Meet the Climate Hub Advisory Panel: Chris Porter
Chris has more than 13 years’ experience in engineering and management and is currently the General Manager of Premise Mackay and Whitsundays division. His team delivers to both public sector and infrastructure clients, working on everything from airports to water treatments, and road design and assessment. He has managed many Premise projects, including the Cannonvale Bulk Water Supply for Whitsunday Regional Council. Chris also sits on the Urban Development Institute of Australia’s Mackay Whitsunday Branch Committee.
Tell us a little about yourself. How did you end up in the Mackay/Whitsunday area?
I grew up in Strathdickie, near Proserpine, and went to university in Rockhampton after deciding to study engineering. I was always interested in the built form and considered undertaking a trade before changing to engineering. I did a brief stint overseas in the UK but I returned to the area and lived in Airlie Beach for a while before moving to Mackay. The Whitsundays is a great place to be an engineer – it is very diverse technically, which makes my job more interesting and there are plenty of opportunities for a young engineer.
What is your current role, and what are some recent projects you have worked on?
I am Regional Manager for North QLD and Pacific for the engineering consultancy firm, Premise. I work primarily in the Mackay / Whitsunday area, but have the opportunity to get involved in projects in North Queensland and PNG. At Premise, I spend nearly half my time undertaking engineering and technical work, which means I am closely involved in many projects which happen in this area. A recent example is providing the feasibility report on the Airlie Beach Bulk Pipeline project, currently being delivered by Whitsunday Regional Council. We also do a lot of work with local developers in the Airlie Beach area and as well as road design with the Department of Transport and Main Roads.
You are on the local branch committee of the Urban Development Institute of Australia (UDIA). What kind of work does the UDIA do in the Whitsundays?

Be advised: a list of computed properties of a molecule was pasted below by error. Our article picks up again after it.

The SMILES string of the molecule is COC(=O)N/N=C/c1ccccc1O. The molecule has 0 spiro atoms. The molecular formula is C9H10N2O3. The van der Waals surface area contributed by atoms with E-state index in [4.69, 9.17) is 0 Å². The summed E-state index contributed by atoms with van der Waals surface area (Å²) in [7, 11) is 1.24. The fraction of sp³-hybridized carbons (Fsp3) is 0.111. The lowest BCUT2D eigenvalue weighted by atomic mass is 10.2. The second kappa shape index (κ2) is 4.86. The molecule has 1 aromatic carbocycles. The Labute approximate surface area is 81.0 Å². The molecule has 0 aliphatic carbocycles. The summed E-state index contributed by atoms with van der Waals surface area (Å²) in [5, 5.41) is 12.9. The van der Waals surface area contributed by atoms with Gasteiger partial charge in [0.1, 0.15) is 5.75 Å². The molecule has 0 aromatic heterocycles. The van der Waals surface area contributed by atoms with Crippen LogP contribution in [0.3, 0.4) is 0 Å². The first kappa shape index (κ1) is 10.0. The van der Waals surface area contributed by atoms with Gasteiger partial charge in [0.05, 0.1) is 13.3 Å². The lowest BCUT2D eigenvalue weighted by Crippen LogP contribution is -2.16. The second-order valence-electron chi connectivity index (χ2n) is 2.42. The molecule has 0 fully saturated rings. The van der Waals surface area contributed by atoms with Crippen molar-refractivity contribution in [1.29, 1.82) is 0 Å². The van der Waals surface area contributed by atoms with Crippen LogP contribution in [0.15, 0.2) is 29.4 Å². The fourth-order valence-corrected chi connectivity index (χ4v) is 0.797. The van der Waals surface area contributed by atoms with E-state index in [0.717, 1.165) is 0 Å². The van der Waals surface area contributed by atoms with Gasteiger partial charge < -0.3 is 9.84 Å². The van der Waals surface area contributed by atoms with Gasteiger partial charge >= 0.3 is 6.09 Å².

We are the peak body for the development industry in Queensland, which is the sixth biggest employer in the region. We advocate for all of our members. Our local UDIA branch is currently doing a lot of COVID-19 policy work to ensure our Whitsunday region bounces back as quickly as possible. We also provide feedback and advice on various policies impacting on the development industry, town planning issues and engineering standards by local organisations such as the Whitsunday Regional Council.
How do you see your work contributing to the Climate Innovation Hub?
With the frequency and severity of natural disasters on the rise, we as a community need to be more aware of the impacts caused by climate change and take steps to improve resilience across the region. It is important that the expertise provided by climate researchers at the Hub leads back to practical policy and physical infrastructure solutions – which is where I can provide input.
How do you think the Climate Innovation Hub can benefit the Whitsunday region?
The Hub can provide a new level of service and real-world solutions to the impacts of climate change on our region. We are seeing a greater emphasis placed on coastal engineering and flooding which often results in costly builds and the introduction of critical infrastructure such as seawalls and levees. Sometimes the solution needs to be hard infrastructure, and this is what is expected by the community, but there are other alternatives. The Hub can play an important role here in understanding the broader issues around climate change, identify innovative solutions that meet the needs of residents, and help communicate these issues to the affected communities.